Author of three collections published by Doire Press, in 2016 - 2018 Susan's poems have appeared, among elsewhere, in: The Cafe Review, Oregan, USA - Gather In, in a Special Irish Edition; Bosom Pals,Ed Marie Cadden (Doire Press, 2017) an anthology entirely in aid of Breast Cancer Research in the National UniveristyHospital, Galway and When They've Grown Another Me in Poetry Ireland Review, Dec 2018. January 2018 has seen her poems Commended in the Gregory O'Donoghue Poetry Competition.

She has been an invited reader of her poems at local readings in Galway, Cork and Dublin and at festivals, including the Belfast Book Festival, Cuirt International Festival of Literature and Clifden Arts Festival. Her poems have been read on radio.

Susan completed her degree in social science and qualified as a professional social worker in Trinity College, Dublin 1975. She was a psychotherapist, trainer, facilitator and occasional consultant to organisations for over thirty years until her retirement in 2012. Drawing together her writing with her earlier skills she has written interviews and facilitated conversations mediated by poetry. She continues to work on a manuscript relating the story of starting out in poetry and a mid-life move West along with occasional other creative non-fiction pieces.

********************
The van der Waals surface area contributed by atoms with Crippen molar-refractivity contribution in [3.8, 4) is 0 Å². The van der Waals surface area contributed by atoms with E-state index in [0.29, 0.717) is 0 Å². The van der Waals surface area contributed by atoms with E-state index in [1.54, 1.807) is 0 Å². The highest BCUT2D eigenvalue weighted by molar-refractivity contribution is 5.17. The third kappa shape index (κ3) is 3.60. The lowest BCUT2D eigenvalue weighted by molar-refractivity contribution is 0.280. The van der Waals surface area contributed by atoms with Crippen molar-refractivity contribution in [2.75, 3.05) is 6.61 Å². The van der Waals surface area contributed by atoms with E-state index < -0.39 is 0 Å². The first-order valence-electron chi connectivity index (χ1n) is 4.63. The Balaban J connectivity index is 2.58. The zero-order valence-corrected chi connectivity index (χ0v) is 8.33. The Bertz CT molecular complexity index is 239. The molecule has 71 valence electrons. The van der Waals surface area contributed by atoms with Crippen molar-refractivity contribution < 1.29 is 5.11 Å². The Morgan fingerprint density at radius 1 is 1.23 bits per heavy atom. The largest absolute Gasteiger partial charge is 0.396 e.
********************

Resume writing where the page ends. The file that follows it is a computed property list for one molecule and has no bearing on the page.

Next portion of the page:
Her workshop Having a New Conversation: About Dreaming was listed on the The Cuirt International Festival of Literature Programme (2015) and she facilitates similar workshops on a variety of themes, discussed through the medium of poetry, regularly and occasionally in local community settings.

While a founding editor of Skylight 47 Susan interviewed: then Ireland Professor of Poetry, Harry Clifton; Kay Ryan, former US Poet Laureate invited to Ireland by Dromineer Literature Festival and Dani Gill who talks about curating The Cuirt International Literature Festival. Her most recent interview, of Maeve O'Sullivan, appears in The Honest Ulsterman February, 2018.

Monday, 27 July 2015

Rising to the Challenge of Summer.

Solos – whether living, working or otherwise alone - need to be just as creative as parents occupying children, double as much if you’re child-minding alone as well.

At the gates of a play-school last year I met a Grandmother, child-minding for the summer. She was visiting from England and lamenting the absence of activity groups to join. ‘Every group I contact has stopped for the summer months.’ I recommended investigating the Meet-Up site online but, living alone myself, I fully appreciated the challenge she was facing. At least her adult family would return home in the evenings but they’d have their own commitments. She needed a life of her own – temporarily in suspension across the Irish Sea - to complement child-minding and acting adjunct to her younger family, so busy themselves they’d be unlikely to fully appreciate her difficulties which could lead to problems. She could quickly find herself isolated, or at odds with the family she had come to assist with little left to contribute in terms of company after a day of child-minding alone.